Mr. Cochran gave a presentation on the impact of Virginia’s redesigned support waivers. Mr. Cochran explained that individuals with developmental disabilities living, working, and playing in their own communities are becoming the norm, not the exception. A developmental disability, defined in § 37.2-100 of the Code of Virginia, is a severe, chronic disability that (i) is attributable to a mental or physical impairment, or a combination of mental and physical impairments, other than a sole diagnosis of mental illness; (ii) is manifested before the individual reaches 22 years of age; (iii) is likely to continue indefinitely; (iv) results in substantial functional limitations in three or more of the following areas of major life activity: self-care, receptive and expressive language, learning, mobility, self-direction, capacity for independent living, or economic self-sufficiency; and (v) reflects the individual’s need for a combination and sequence of special interdisciplinary or generic services, individualized supports, or other forms of assistance that are of lifelong or extended duration and are individually planned and coordinated.
Mr. Cochran explained that under the Day Support Waiver, the Building Independence Waiver provides support for adults to live independently in the community. It allows individuals to own, lease, or control their own living arrangements and supports with the option of non-waiver-funded rent subsidies. Under the Developmental Disability (DD) Waiver, the Family & Individual Supports Waiver, available to both children and adults, provides support to individuals living with their families or friends, or in their own homes, including supports for those with some medical or behavioral needs. Finally, under the Intellectual Disability (ID) Waiver, the Community Living Waiver, available to adults and some children, provides residential supports and a full array of medical, behavioral, and non-medical supports for individuals with complex medical or behavioral support needs through licensed services.
Mr. Cochran explained that community services boards (CSBs) will be the single point of entry for all individuals seeking services funded by the ID, DD, and Day Support, Waivers. A new waiver management system and streamlined, needs-based eligibility process are in place, along with new waiver services and rates, support levels and reimbursement tiers, and a single, statewide priority-based waiting list.
Mr. Cochran addressed management of the combined DD, ID, and Day Support, Waiver waiting list priority levels. Mr. Cochran explained that all three amended waivers will serve individuals with a DD diagnosis, including ID. Individuals seeking waiver services will have diagnostic and functional eligibility confirmed by their local CSB and, as appropriate, be placed on a single statewide waiting list. Waiver waiting lists will be maintained by the local CSB for all individuals under their jurisdiction, including those currently associated with DD case management agencies. With the goal of increasing consistency, five DBHDS Regional Support Specialists will assist CSBs in managing this process and support the Waiver Slot Assignment Committees. Accordingly, the amended waivers separate the entities determining eligibility from the slot assignment entities.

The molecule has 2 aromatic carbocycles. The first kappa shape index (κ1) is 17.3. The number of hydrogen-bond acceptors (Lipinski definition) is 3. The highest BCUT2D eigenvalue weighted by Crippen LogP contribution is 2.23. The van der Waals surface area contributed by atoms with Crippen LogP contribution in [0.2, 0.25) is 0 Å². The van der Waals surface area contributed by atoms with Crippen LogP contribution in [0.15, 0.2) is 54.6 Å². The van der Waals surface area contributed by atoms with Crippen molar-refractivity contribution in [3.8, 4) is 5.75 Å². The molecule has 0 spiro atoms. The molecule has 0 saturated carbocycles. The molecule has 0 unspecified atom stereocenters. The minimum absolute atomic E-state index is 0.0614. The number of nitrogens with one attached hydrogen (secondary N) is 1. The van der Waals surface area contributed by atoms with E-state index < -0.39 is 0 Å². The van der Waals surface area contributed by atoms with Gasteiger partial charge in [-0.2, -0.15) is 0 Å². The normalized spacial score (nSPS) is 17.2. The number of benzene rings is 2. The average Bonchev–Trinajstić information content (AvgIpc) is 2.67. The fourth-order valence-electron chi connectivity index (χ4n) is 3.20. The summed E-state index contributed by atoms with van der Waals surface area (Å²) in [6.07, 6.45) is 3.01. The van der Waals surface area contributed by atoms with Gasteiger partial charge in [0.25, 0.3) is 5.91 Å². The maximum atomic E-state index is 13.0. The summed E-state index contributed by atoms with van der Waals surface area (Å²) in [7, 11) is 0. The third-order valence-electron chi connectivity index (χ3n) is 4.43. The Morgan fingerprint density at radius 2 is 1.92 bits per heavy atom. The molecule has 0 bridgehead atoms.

Finally, Mr. Cochran explained that 20 slots have been added for housing and that certain Section 8 set-aside vouchers have been converted from pilot-program status to ongoing funding. Mr. Cochran stated that, in addition to waiver changes, the budget includes additional funding for crisis services. This allocation includes funds to build two eight-bed therapeutic homes and for mobile crisis services, respite services for children, and crisis coordinators in each region. The current crisis budget is $16,250,000. These additional funds, proposed in the Governor’s budget and appropriated by the General Assembly, will help the Commonwealth meet the terms of its settlement agreement with the Department of Justice, which requires the existence of therapeutic homes in all five regions for children and adults, monitoring utilization of such homes, and development of additional homes based on need.
of 2015 DACUM (Develop a Curriculum) Exercise, 2016 Work Plan, and Work
Mr. May provided an overview of the DACUM exercise that the Commission conducted during the 2015 interim and suggested topics for the 2016 work plan. Mr. May explained that on December 15, 2015, at Senator Marsden’s direction, the Commission invited members of the public to appear before the Commission and suggest items for the 2016 work plan. All suggestions received were categorized and ultimately inserted into an organized chart, which can be found on the Commission’s website at http://dls.virginia.gov/commissions/vdc.htm?x=mtg. From the topics received and Mr. May’s suggestions, the Commission chose the following issues for immediate attention: (i) community living, (ii) education, (iii) employment, and (iv) waiver services.